|Date Published||20 May 2017|
Murder on the Serpentine
An ageing Queen Victoria asks Special Branch Commander Thomas Pitt to look into the strange death of one of her closest confidantes who, on her behalf, had been investigating the influence of a wealthy playboy on the Prince of Wales.
Gamekeeper’s son Thomas Pitt, who has risen through the ranks of the police to become the Commander of Special Branch – the intelligence organisation set up to combat the threat of Fenian terrorism and subversion by England’s enemies – is hardly a part of this rarefied world. But when he is summoned by an ageing Queen Victoria and ordered to investigate the death of one of her closest confidantes, found dead at night in a rowing boat on the Serpentine, he has no choice but to obey.
The dead man, at Victoria’s request, had been looking into the influence of a wealthy racehorse breeder and playboy on her impressionable and often none-too-smart son, Edward, Prince of Wales, who must soon become head of the British Empire as King Edward VII.
The Serpentine death has sparked wild rumours in society, but Pitt quickly establishes that it was no accident. He is forced to act alone in what quickly becomes the most sensitive of investigations, and soon finds himself embroiled in a plot that threatens not only reputations, but also the safety of the Empire.
With his close friend and mentor Lord Narraway abroad with Pitt’s adopted aunt Vespasia , he has no one to turn to, not even his intelligent and determined wife Charlotte, who has frequently helped and supported his career. But Charlotte is no fool – and is also socially connected. With her equally inquisitive sister Emily, she tours the high society salons for information Pitt can use.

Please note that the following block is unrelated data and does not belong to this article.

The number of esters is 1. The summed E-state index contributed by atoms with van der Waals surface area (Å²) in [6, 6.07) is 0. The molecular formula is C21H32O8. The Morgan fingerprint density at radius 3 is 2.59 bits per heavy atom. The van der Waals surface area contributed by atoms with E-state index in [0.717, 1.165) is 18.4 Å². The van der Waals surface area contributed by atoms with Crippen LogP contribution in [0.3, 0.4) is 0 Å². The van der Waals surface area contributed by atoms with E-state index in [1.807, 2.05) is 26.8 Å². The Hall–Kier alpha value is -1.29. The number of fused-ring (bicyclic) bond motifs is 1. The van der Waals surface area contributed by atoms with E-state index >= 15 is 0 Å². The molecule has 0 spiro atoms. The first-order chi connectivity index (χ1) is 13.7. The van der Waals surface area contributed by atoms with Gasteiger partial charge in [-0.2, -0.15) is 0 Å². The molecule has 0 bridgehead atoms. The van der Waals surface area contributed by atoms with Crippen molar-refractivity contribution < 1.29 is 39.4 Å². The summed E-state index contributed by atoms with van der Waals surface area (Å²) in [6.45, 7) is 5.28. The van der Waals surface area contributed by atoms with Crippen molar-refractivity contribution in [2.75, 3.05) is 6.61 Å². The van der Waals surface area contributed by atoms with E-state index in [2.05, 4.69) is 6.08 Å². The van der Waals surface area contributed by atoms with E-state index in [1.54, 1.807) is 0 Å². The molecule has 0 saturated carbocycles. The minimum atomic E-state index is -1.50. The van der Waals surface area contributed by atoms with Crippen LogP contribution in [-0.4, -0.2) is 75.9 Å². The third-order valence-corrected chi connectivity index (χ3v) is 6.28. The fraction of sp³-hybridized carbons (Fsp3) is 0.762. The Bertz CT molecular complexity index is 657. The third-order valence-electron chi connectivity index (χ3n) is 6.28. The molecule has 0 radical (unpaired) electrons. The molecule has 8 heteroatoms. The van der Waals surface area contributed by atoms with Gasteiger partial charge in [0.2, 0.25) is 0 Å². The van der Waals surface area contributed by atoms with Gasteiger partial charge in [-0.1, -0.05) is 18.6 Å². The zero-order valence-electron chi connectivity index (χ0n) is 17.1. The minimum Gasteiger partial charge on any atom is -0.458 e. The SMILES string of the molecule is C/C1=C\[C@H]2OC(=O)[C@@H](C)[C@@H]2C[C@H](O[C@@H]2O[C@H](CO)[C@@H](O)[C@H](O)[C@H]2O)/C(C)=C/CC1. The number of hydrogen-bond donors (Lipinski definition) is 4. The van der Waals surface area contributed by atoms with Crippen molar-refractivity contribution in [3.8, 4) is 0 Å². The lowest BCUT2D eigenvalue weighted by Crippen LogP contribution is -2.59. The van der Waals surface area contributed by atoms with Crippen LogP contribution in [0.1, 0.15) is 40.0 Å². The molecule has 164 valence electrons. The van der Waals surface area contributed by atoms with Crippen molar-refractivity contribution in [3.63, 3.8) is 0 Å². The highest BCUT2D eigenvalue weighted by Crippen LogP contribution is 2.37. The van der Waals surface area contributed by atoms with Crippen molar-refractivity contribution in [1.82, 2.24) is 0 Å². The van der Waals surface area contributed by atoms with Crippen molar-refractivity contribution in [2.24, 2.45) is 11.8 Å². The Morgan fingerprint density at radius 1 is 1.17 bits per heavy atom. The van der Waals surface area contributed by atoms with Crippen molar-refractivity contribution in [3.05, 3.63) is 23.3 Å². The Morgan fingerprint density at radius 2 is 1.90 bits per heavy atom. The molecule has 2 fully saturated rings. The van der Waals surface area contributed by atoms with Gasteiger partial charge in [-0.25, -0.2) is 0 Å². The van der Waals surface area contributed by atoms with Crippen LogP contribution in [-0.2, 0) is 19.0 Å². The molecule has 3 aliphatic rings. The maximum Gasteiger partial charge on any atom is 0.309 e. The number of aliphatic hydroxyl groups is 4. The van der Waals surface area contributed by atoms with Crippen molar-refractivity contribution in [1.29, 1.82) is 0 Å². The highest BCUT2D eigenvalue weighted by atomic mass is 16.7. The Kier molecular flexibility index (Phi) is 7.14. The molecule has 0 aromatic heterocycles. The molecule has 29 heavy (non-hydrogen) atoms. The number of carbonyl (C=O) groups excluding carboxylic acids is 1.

Perry’s plot is clever – and based on historical fact – the dreadful hiatus between the first and second Boer Wars and the German Kaiser’s declared intention to widen his influence and territories. Her easy to read style and concentration on her main characters – the rest, particularly the society ladies, are brilliantly sketched rather than drawn full-fleshed – keeps the reader focussed on the main action.
Pitt is a dedicated servant of the state and a decent man. He is not entirely comfortable in exalted circles, and must also face coming to terms with both his responsibilities and the questionable morality of some of the actions he is forced to take. How he resolves this dilemma makes for a clever and dramatic denouement in which justice is done – but as so often in the dark and secret world of intelligence hardly by traditional means!
Murder on the Serpentine is a great read. It has the feeling of finality for the long-running and always fascinating series, but I hope that Thomas Pitt will continue to offer his loyalty and support to the soon-to-be new king!
Reviewed 13 May 2017 by John Cleal